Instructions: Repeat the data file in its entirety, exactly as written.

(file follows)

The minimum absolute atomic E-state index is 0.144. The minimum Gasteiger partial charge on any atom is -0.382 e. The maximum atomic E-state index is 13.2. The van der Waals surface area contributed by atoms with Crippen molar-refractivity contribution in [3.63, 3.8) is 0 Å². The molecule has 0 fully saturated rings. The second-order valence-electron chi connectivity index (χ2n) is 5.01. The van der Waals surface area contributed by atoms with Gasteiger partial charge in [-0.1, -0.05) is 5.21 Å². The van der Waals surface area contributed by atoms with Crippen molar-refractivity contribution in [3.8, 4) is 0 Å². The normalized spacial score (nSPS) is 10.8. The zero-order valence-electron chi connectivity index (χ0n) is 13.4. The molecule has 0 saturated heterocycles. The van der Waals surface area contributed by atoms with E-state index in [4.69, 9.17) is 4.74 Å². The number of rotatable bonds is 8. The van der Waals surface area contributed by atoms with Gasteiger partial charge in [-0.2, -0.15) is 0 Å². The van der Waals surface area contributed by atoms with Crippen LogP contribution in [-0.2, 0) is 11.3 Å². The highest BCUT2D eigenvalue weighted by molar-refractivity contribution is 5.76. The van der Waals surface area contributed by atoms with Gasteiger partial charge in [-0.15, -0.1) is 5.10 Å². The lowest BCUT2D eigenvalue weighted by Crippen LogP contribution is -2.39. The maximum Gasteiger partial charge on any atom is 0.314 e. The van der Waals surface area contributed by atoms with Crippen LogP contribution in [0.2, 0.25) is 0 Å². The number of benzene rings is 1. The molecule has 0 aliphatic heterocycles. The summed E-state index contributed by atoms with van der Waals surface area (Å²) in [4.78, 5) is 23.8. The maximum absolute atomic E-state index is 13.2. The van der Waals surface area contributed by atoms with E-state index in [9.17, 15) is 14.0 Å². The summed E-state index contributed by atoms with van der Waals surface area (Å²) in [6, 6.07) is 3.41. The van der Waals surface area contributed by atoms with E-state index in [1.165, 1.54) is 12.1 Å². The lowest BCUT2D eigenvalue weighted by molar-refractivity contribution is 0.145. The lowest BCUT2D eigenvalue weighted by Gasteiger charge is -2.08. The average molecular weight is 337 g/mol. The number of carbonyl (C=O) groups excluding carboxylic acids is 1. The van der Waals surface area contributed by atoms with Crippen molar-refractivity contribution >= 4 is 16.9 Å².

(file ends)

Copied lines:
The minimum absolute atomic E-state index is 0.144. The minimum Gasteiger partial charge on any atom is -0.382 e. The maximum atomic E-state index is 13.2. The van der Waals surface area contributed by atoms with Crippen molar-refractivity contribution in [3.63, 3.8) is 0 Å². The molecule has 0 fully saturated rings. The second-order valence-electron chi connectivity index (χ2n) is 5.01. The van der Waals surface area contributed by atoms with Gasteiger partial charge in [-0.1, -0.05) is 5.21 Å². The van der Waals surface area contributed by atoms with Crippen molar-refractivity contribution in [3.8, 4) is 0 Å². The normalized spacial score (nSPS) is 10.8. The zero-order valence-electron chi connectivity index (χ0n) is 13.4. The molecule has 0 saturated heterocycles. The van der Waals surface area contributed by atoms with E-state index in [4.69, 9.17) is 4.74 Å². The number of rotatable bonds is 8. The van der Waals surface area contributed by atoms with Gasteiger partial charge in [-0.2, -0.15) is 0 Å². The van der Waals surface area contributed by atoms with Crippen LogP contribution in [-0.2, 0) is 11.3 Å². The highest BCUT2D eigenvalue weighted by molar-refractivity contribution is 5.76. The van der Waals surface area contributed by atoms with Gasteiger partial charge in [-0.15, -0.1) is 5.10 Å². The lowest BCUT2D eigenvalue weighted by Crippen LogP contribution is -2.39. The maximum Gasteiger partial charge on any atom is 0.314 e. The van der Waals surface area contributed by atoms with Crippen LogP contribution in [0.2, 0.25) is 0 Å². The number of benzene rings is 1. The molecule has 0 aliphatic heterocycles. The summed E-state index contributed by atoms with van der Waals surface area (Å²) in [4.78, 5) is 23.8. The maximum absolute atomic E-state index is 13.2. The van der Waals surface area contributed by atoms with E-state index in [9.17, 15) is 14.0 Å². The summed E-state index contributed by atoms with van der Waals surface area (Å²) in [6, 6.07) is 3.41. The van der Waals surface area contributed by atoms with E-state index in [1.165, 1.54) is 12.1 Å². The lowest BCUT2D eigenvalue weighted by molar-refractivity contribution is 0.145. The lowest BCUT2D eigenvalue weighted by Gasteiger charge is -2.08. The average molecular weight is 337 g/mol. The number of carbonyl (C=O) groups excluding carboxylic acids is 1. The van der Waals surface area contributed by atoms with Crippen molar-refractivity contribution >= 4 is 16.9 Å².